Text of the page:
Jump Start # 2768
1 Thessalonians 4:18 “Therefore comfort one another with these words.”
This week I have been writing about the death of my father. His funeral was last Friday. Shakespeare once wrote, “Every man can master grief, except the one who has it.” And, I found truth in what that ole’ Englishman wrote. My sweet dad was ninety-five years old. His short term memory was not good. He was frail. We constantly worried about him falling and breaking a bone. And, he was a Christian since he was a teenager. I have preached and preached about death for decades. I have described it as nothing more than a door that you go through. And, as much as I was ready for dad to get to the other side where I knew he would be safe and cared for in ways we never could, the tears still come.
And, through this I want to share some lessons:
First, God’s people are amazing. The number of people that have reached out, and offered to do things, even in this crazy world of Covid is amazing. The family of God world wide reached out to us. There were people who I don’t think we’ve ever met, sending us the sweetest and kindest messages. And, what I found is that folks want to do something, but sometimes there just isn’t anything to be done other than pray and share your love. We tend to be a “doing” type of people. Engaged in good deeds is what we find in Titus. But there are times when there just isn’t much to be done. Sorrow and grief is a journey and each person must work their own way through it. Some do fairly well with this journey. For some, it’s a short journey. But others struggle. For others, it’s a long, long journey.
Second, as to our passage today, God’s word really helps. This is especially true when the one who passed away was a N.T. Christian. We know the hope. We know where they are. We know what God has promised. Although I cannot talk to my dad now, I know where he is. A course completed. A race finished well. Footprints left everywhere of hope, kindness, generosity, love and faith. The hope we find in Christ is that our walk is well worth it. Our sacrifices are well worth it. The dedication, commitment, worship and trust in the Lord are all well worth it. And, with these promises and hope comes the belief that I’ll see him again. I’ll see him on the other side. Those were my final words to him.
Third, making funeral arrangements are hard. If you have never been through that you ought to talk to someone before you do. We had an amazing funeral home that was so kind and wonderful. Not all are like that. I’ve done lots of funerals and I know a lot of funeral directors. I have a favorite down in my area. Some are strictly business. Cold, pushy and lacking patience. The funeral director is working for you. You are paying him. Take your time and arrange it the way you want. Covid restrictions made us dance through a few hoops to get what we wanted, but they worked with us. Also, a key factor is having siblings that are on the same page. We are. Through dad’s final days and death, the communication between the four of us was excellent. So when it’s time to make choices at the funeral home and there are literally dozens and dozens of choices from caskets, to vaults, to guest books, to obit wording, to the service, we worked well together. So many decisions. It took us about three hours, and we were all on the same page. My dad being a World War II vet, there was a lot of paper work that had to be filled out.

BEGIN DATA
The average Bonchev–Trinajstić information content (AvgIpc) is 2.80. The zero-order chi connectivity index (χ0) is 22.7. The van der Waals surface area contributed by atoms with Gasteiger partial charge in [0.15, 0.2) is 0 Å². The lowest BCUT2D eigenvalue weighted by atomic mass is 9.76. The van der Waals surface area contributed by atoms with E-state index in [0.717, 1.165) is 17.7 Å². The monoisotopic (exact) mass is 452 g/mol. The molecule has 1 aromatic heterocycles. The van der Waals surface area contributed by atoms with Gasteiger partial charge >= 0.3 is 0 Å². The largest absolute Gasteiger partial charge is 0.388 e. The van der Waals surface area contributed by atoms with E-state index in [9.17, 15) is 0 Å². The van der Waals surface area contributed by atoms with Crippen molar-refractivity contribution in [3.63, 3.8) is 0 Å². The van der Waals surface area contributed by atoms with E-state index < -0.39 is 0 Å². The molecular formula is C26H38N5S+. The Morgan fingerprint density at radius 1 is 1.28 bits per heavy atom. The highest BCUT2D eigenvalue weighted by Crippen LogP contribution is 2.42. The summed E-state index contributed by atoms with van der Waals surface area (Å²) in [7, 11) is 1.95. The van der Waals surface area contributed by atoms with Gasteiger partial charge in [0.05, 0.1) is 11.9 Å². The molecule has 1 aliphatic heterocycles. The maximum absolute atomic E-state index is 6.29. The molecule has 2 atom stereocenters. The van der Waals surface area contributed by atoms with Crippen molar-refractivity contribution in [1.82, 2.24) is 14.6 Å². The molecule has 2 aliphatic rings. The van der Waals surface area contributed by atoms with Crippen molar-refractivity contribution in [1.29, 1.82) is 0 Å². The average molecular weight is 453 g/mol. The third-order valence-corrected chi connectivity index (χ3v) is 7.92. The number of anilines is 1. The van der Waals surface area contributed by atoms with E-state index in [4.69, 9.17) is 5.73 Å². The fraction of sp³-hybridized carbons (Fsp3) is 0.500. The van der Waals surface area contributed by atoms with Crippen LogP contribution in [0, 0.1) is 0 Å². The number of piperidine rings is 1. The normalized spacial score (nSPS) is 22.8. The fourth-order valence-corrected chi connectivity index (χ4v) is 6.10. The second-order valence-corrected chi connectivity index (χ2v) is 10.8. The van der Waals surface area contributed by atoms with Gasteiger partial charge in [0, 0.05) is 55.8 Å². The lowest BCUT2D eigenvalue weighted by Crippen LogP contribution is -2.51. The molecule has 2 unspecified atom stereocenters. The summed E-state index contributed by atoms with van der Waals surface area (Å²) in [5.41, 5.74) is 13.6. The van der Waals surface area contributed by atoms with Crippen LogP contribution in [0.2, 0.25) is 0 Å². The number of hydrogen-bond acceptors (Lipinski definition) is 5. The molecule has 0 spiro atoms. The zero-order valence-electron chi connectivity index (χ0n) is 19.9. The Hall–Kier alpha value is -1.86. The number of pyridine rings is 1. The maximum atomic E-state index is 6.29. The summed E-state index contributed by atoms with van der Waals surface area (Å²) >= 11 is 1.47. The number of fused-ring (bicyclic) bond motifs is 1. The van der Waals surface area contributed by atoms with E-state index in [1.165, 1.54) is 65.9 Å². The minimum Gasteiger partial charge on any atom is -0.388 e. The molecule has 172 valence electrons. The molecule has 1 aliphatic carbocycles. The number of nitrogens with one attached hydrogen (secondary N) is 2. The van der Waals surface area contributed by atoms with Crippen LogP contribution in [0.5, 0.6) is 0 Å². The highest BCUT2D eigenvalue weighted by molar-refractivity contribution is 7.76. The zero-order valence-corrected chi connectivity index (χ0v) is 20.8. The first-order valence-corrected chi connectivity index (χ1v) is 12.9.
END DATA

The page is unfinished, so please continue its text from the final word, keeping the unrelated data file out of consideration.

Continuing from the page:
Fourth, stay close to God. Don’t use your sorrow as a time to skip worship. You may not feel like going and worse, you may not feel like talking to people, but it is necessary to stay connected. Your heart is hurting and no one understands better than the Lord. Hymns and prayers are helpful. Reading the Psalms helps. Reading the context of our passage helps. Understanding what happens after death is important. Not only does God know that your heart is breaking, God understands. He saw His Son die upon the cross. The death of Jesus crushed Satan. Jesus rose to never die again. That’s the hope the Christian has.
Finally, it’s ok to cry. I think we have somewhere slipped in the idea that if a Christian dies, we ought to have a party and be dancing in the streets. Jesus cried when He was a the grave of Lazarus. He cried knowing that in a few minutes He was going to bring Lazarus out of that grave again. Some folks don’t understand, and worse, they don’t get it. When someone boastfully proclaims, “You shouldn’t cry,” don’t respond. That person needs to put a bucket on their head and go stand outside are my thoughts. Just smile. Some folks don’t know tact. Some want to know details that are none of their business. Just smile. Some want to know about costs of funeral. Point them to the funeral director and he will gladly sell them three or four caskets if they want. Some want to know about life insurance. Unless they have their wallet opened up and are ready to help, it’s none of their business. One learns to smile a lot, even though he is crying on the inside.
I have found for me personally, I just want to be alone. I just want to sit in my office where I can control the environment and just sit. I find it hard to fire the engines up to get back to work, even though I need to. There’s no time off. The work goes on. I find myself not really caring any more what is going on in Washington. I find myself wanting to be with family. And, the tears flow.
Thank you for letting me share these thoughts. I hope that somewhere you can find some help for yourselves and to help others when it’s their turn to take this journey of grief.